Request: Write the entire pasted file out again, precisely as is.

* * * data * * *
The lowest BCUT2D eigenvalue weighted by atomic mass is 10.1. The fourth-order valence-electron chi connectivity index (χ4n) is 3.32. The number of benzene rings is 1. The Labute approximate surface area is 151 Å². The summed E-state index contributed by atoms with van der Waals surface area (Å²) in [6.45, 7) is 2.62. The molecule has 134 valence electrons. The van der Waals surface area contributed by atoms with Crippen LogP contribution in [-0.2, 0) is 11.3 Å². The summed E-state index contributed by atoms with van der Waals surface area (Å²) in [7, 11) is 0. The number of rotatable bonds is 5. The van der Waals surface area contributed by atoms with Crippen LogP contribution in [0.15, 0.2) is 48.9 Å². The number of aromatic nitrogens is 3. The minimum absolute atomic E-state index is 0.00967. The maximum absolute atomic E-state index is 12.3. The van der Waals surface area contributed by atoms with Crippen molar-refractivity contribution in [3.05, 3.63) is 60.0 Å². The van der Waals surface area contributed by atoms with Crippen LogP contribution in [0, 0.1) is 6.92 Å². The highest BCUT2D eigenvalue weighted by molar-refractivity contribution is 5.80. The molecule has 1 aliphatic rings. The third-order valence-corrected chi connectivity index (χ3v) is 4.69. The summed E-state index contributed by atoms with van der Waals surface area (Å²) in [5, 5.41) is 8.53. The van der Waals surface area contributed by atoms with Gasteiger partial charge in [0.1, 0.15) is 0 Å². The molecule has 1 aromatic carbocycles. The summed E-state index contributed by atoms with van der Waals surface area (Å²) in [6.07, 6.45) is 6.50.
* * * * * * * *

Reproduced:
The lowest BCUT2D eigenvalue weighted by atomic mass is 10.1. The fourth-order valence-electron chi connectivity index (χ4n) is 3.32. The number of benzene rings is 1. The Labute approximate surface area is 151 Å². The summed E-state index contributed by atoms with van der Waals surface area (Å²) in [6.45, 7) is 2.62. The molecule has 134 valence electrons. The van der Waals surface area contributed by atoms with Crippen LogP contribution in [-0.2, 0) is 11.3 Å². The summed E-state index contributed by atoms with van der Waals surface area (Å²) in [7, 11) is 0. The number of rotatable bonds is 5. The van der Waals surface area contributed by atoms with Crippen LogP contribution in [0.15, 0.2) is 48.9 Å². The number of aromatic nitrogens is 3. The minimum absolute atomic E-state index is 0.00967. The maximum absolute atomic E-state index is 12.3. The van der Waals surface area contributed by atoms with Crippen molar-refractivity contribution in [3.05, 3.63) is 60.0 Å². The van der Waals surface area contributed by atoms with Crippen LogP contribution in [0, 0.1) is 6.92 Å². The highest BCUT2D eigenvalue weighted by molar-refractivity contribution is 5.80. The molecule has 1 aliphatic rings. The third-order valence-corrected chi connectivity index (χ3v) is 4.69. The summed E-state index contributed by atoms with van der Waals surface area (Å²) in [5, 5.41) is 8.53. The van der Waals surface area contributed by atoms with Gasteiger partial charge in [0.1, 0.15) is 0 Å². The molecule has 1 aromatic carbocycles. The summed E-state index contributed by atoms with van der Waals surface area (Å²) in [6.07, 6.45) is 6.50.